Not sure where to start? You know those Twitter RT accounts I just mentioned? Check out their followers. The majority of people following these accounts will be fellow bloggers, so it’s a good place to find people to follow and connect with.
I love Twitter Chats, because it’s where quite a lot of my blogging buddies have come from! Try to take part in at least one or two a week, if you can. There’s more information on these in this post.
Written about a particular brand/organisation? Tag them in your tweets. Occasionally, they will retweet your posts to their followers! For example, when sharing my first blog post, I tagged mental health organisations because I was hoping they’d share my message. Anxiety UK retweeted it to 20,000 people. It’s not going to happen every time, but you have nothing to lose.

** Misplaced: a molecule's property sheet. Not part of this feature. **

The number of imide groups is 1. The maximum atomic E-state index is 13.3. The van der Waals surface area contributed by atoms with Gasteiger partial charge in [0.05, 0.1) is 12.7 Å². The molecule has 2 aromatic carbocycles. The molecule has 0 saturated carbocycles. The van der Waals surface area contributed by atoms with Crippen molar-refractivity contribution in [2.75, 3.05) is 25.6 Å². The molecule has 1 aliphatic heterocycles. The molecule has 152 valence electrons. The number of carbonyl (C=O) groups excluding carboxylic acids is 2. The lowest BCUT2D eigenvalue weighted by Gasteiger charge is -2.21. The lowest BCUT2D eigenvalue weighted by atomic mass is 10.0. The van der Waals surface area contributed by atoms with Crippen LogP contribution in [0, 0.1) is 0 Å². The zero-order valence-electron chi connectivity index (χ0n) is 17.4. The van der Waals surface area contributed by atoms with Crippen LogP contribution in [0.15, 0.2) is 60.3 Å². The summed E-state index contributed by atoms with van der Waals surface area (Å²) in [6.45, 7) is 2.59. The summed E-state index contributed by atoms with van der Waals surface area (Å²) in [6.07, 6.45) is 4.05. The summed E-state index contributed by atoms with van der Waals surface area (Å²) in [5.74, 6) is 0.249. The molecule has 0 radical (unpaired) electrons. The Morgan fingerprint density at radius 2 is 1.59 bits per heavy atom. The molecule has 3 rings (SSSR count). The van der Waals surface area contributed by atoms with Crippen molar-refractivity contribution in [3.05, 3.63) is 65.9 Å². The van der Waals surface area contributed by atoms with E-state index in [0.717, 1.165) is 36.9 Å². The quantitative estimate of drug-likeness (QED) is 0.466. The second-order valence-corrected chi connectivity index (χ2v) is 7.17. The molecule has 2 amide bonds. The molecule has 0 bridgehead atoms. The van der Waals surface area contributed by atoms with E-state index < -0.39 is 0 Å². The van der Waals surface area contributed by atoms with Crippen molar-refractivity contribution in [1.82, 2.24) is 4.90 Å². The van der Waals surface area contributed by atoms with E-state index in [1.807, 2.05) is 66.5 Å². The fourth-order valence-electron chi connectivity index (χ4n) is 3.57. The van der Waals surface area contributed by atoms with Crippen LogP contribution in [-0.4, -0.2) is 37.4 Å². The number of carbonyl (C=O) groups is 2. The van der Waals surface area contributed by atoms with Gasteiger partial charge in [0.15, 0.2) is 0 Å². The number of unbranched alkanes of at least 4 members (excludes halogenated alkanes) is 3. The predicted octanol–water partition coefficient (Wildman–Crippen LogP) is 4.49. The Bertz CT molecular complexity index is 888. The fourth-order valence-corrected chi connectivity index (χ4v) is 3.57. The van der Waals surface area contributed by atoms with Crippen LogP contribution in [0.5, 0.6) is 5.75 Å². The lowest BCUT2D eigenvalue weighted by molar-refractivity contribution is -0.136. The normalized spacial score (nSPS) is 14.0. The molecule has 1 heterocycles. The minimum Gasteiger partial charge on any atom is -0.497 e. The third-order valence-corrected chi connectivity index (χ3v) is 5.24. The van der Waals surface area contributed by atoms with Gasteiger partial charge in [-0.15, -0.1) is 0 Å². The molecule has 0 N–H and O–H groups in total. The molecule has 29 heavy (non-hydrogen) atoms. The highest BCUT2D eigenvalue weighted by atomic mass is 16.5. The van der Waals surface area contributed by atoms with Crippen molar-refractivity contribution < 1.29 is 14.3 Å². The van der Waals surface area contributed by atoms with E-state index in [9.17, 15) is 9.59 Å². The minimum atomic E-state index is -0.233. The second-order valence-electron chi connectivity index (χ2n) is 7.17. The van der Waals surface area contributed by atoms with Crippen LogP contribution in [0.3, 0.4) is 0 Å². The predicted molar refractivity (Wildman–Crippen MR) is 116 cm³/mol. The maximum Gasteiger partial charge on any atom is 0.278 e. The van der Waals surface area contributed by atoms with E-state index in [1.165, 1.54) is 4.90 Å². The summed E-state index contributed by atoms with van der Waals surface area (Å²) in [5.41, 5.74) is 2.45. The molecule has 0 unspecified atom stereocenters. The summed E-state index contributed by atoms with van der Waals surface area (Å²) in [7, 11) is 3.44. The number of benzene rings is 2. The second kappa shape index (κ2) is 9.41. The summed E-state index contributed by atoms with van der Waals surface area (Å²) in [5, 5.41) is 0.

4. Use Pinterest
Pinterest hasn’t been hugely successful for me until recently. The number of visitors coming from Pinterest is slowly starting to creep up. I imagine they are small numbers in comparison to others but it’s enough of a percentage to encourage me to recommend you try it out. I’m starting to see it’s potential!
I use Tailwind* to schedule pins and it makes life a lot easier. I set aside a few hours on a couple of days each week to line up plenty of pins and then I can just forget about it. Occasionally, I do still do some manual pinning during the day if I find myself with nothing else to do, too.
Pinterest groups and Tailwind Tribes are fantastic for increasing your reach, too. Mastering Pinterest would probably require an entire post of its own, so for now, I’ll point you in the direction of the ecourse* which set me on the right track.
5. Join Facebook groups